Review: Rosie Kay Dance Company: MK ULTRA - Trinity Laban Theatre

Performance: Touring: 17 March - 18 May 2017
Reviewed by Asterope Tia Chatzinikola - Saturday 22 April 2017

Rosie Kay Dance Company, MK ULTRA. Photo credit: Brian Slater

Performance reviewed: 20 April 2017

Rosie Kay Dance Company throws us down the deep rabbit hole of conspiracy theories about CIA mind control, popstar programming and Illuminati symbolism. MK ULTRA: Delving into the Illuminati is Rosie Kay’s supercharged bold work exploring the pop culture and the structure of the world through a hypnotic optic lens.

A triangle film screen, an empty throne and light design by Mike Gunning set a ceremonial atmosphere. With the state ‘This is fake theatre’, MK ULTRA starts revealing a complicated thought process researching the shadowy elite of Illuminati and their brainwashing techniques.

Dancers slither down the stage with a glamorous and MTV-like projection of their body. The video clip-style with the unstoppable music beat edited by Annie Mahtani is blended with Louis Price’s video designs, shaping mystic visual illusions. Puppets of fame, the seven performers, float around in ecstasy forming a madhouse. They are shooting stars leaping through the stage, twerking, krumping and sky-high jumping. Gary Card’s skin-tight costumes showcase Illuminati symbols and magnetise us with their dominant presence.

The plot fluctuates between a well-tuned army and moments of their total disconnection. Progressively, they crash down and we witness their constant reprogramming into their previous hectic selves. The troops teeter between their implanted memories and worn out dreams. In a disarming and spine-chilling scene, Shelley Eva Haden is transferred to the empty throne and becomes its new queen. Unexpectedly, the chaotic fuss surrenders and Disney’s fairy dust fills the air ‘wishing upon a star’. Haden is now part of a sweet and kind fairy-tale and nothing reveals the mechanical parallel underworld.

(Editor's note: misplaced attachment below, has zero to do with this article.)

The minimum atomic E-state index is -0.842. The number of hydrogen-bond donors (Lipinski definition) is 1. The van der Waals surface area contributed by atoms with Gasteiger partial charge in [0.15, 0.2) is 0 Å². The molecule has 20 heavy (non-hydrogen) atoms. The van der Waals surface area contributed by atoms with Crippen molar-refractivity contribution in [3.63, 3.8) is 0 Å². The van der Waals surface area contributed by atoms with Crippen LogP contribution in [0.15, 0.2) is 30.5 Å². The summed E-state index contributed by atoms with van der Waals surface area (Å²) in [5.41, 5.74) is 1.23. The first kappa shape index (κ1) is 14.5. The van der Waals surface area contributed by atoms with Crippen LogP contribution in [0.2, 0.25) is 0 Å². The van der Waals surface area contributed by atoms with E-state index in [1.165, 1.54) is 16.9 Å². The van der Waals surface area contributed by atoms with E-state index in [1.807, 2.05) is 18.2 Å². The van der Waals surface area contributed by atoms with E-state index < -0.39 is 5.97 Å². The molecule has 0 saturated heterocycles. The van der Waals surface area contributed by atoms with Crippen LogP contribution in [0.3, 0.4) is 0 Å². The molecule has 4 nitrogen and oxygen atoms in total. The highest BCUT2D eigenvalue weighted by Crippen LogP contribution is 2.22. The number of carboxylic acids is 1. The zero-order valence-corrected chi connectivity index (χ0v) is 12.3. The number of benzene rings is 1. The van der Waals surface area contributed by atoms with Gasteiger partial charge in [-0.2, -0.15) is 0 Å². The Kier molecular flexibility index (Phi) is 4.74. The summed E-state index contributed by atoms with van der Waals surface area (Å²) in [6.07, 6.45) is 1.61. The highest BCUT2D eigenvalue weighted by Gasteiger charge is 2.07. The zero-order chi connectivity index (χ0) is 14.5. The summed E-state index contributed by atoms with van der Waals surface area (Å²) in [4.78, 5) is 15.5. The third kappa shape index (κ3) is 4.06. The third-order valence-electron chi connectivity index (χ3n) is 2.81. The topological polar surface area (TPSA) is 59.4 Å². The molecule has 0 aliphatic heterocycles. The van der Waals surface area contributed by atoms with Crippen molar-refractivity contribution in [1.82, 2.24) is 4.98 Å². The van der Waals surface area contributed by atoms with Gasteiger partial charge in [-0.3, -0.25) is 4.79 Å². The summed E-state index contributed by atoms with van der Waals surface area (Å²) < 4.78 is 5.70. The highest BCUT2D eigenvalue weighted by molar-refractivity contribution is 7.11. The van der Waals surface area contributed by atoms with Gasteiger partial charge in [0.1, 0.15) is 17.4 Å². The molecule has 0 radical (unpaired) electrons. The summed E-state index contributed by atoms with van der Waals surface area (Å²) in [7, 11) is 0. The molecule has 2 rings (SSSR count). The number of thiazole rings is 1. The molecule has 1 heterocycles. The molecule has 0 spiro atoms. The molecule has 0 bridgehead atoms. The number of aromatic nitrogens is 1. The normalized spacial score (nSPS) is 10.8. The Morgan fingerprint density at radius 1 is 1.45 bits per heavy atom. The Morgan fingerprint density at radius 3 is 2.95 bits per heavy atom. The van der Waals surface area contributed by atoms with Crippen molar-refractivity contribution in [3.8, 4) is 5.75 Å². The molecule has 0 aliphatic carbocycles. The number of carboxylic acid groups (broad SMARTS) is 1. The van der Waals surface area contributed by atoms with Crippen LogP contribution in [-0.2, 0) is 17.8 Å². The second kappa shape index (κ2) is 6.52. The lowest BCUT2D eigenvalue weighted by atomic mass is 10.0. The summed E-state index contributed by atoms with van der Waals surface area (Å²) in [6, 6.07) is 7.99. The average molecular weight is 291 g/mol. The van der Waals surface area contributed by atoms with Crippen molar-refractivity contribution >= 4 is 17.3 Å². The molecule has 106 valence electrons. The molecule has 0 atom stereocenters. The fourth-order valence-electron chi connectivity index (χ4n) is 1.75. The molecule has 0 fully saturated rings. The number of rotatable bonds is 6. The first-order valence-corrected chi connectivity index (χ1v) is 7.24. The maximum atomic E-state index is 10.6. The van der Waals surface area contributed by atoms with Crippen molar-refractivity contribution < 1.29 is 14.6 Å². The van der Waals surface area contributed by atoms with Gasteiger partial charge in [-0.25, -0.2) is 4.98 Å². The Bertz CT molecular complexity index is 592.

Kay’s weird language is well developed and her iconoclastic skills powerful. In the post-show talk led by Luke Jennings, Kay and Adam Curtis encouraged us to anticipate MK ULTRA as the wider picture of ‘how the world is made’. The final decision of what is true or not is irrelevant. For me, the digging into research and the questions that arose excited me the most.

Touring: 17 March – 18 May 2017
Please click here for touring information

Asterope Tia Chatzinikola, is a professional dancer with a Literature degree. She studied at Central Saint Martins (MA Arts & Culture Enterprise) and she is a reviewer for Londondance.com and Dance Writer.

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